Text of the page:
The breathing techniques of Hatha yoga focus on conscious prolongation of inhalation, breath retention, and exhalation. It is through the unification of the physical body, breath, and concentration, while performing the postures and movements that blockages in the energy channels of the body are cleared and the body energy system becomes more balanced.

Although numerous styles of Hatha yoga exist, the majority of studies included in this manuscript utilized the Iyengar style of yoga. The Iyengar method of Hatha yoga is based on the teachings of the yoga master B.K.S. Iyengar. Iyengar yoga places an emphasis on standing poses to develop strength, stability, stamina, concentration and body alignment. Props are utilized to facilitate learning and to adjust poses and instruction is given on how to use yoga to ease various ailments and stressors.

Yoga is recognized as a form of mind-body medicine that integrates an individual's physical, mental and spiritual components to improve aspects of health, particularly stress related illnesses. Evidence shows that stress contributes to the etiology of heart disease, cancer, and stroke as well as other chronic conditions and diseases.

Due to the fact that stress is implicated in numerous diseases, it is a priority to include a focus on stress management and reduction of negative emotional states in order to reduce the burden of disease. Viewed as a holistic stress management technique, yoga is a form of CAM that produces a physiological sequence of events in the body reducing the stress response.

The scientific study of yoga has increased substantially in recent years and many clinical trials have been designed to assess its therapeutic effects and benefits.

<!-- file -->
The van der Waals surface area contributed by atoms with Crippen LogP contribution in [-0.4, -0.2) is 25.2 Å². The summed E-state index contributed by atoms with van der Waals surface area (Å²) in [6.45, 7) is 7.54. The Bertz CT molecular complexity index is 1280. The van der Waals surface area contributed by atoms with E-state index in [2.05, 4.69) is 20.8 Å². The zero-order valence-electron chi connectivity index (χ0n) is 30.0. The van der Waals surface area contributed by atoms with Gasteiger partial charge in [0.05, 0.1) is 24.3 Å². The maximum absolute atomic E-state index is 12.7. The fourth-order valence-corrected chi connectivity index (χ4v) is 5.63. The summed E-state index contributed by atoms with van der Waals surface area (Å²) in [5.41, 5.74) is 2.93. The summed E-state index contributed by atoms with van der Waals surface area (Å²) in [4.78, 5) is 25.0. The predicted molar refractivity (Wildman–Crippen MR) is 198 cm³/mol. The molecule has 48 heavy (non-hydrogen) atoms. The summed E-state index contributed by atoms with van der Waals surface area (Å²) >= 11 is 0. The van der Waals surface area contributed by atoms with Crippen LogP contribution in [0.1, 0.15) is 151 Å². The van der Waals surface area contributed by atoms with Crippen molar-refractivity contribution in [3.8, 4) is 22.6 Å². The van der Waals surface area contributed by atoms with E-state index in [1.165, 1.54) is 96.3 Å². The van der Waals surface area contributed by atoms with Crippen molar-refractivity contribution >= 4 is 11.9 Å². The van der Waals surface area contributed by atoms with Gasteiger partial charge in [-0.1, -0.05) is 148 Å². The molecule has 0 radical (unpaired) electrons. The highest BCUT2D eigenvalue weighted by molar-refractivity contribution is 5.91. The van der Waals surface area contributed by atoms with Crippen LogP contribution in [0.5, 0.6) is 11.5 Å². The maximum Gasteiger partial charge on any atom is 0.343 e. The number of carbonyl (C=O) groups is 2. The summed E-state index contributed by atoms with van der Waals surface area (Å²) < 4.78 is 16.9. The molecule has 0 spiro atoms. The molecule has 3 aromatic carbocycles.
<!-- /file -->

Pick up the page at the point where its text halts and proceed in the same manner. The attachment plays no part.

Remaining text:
As participation rates in mind-body fitness programs such as yoga continue to increase, it is important for health care professionals to be informed about the nature of yoga and the evidence of its many therapeutic effects.

Therapeutic yoga is defined as the application of yoga postures and practice to the treatment of health conditions. Yoga therapy involves instruction in yogic practices and teachings to prevent reduce or alleviate structural, physiological, emotional and spiritual pain, suffering or limitations. Yogic practices enhance muscular strength and body flexibility, promote and improve respiratory and cardiovascular function, promote recovery from and treatment of addiction, reduce stress, anxiety, depression, and chronic pain, improve sleep patterns, and enhance overall well-being and quality of life.

Today YOGA is practiced in various forms around the world and continues to grow in popularity.

Recognizing its universal appeal, on 11 December 2014, the United Nations proclaimed 21 June as the International Day of Yoga by resolution 69/131.

Researchers are catching on to Yoga's benefits

As it happens, Western science is starting to provide some concrete clues as to how yoga works to improve health, heal aches and pains, and keep sickness at bay. Once you understand them, you'll have even more motivation to step onto your mat, and you probably won't feel so tongue-tied the next time someone wants Western proof.

Looking for reasons to try yoga?

If you're a passionate yoga practitioner, you've probably noticed some yoga benefits—maybe you're sleeping better or getting fewer colds or just feeling more relaxed and at ease.

But if you've ever tried telling a newbie about the benefits of yoga, you might find that explanations like "It increases the flow of prana" or "It brings energy up your spine" fall on deaf or skeptical ears. n (...to be continued)

 

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Editor : M. Shamsur Rahman

Published by the Editor on behalf of Independent Publications Limited at Media Printers, 446/H, Tejgaon I/A, Dhaka-1215.
Editorial, News & Commercial Offices : Beximco Media Complex, 149-150 Tejgaon I/A, Dhaka-1208, Bangladesh. GPO Box No. 934, Dhaka-1000.

Editor : M. Shamsur Rahman
Published by the Editor on behalf of Independent Publications Limited at Media Printers, 446/H, Tejgaon I/A, Dhaka-1215.
Editorial, News & Commercial Offices : Beximco Media Complex, 149-150 Tejgaon I/A, Dhaka-1208, Bangladesh. GPO Box No. 934, Dhaka-1000.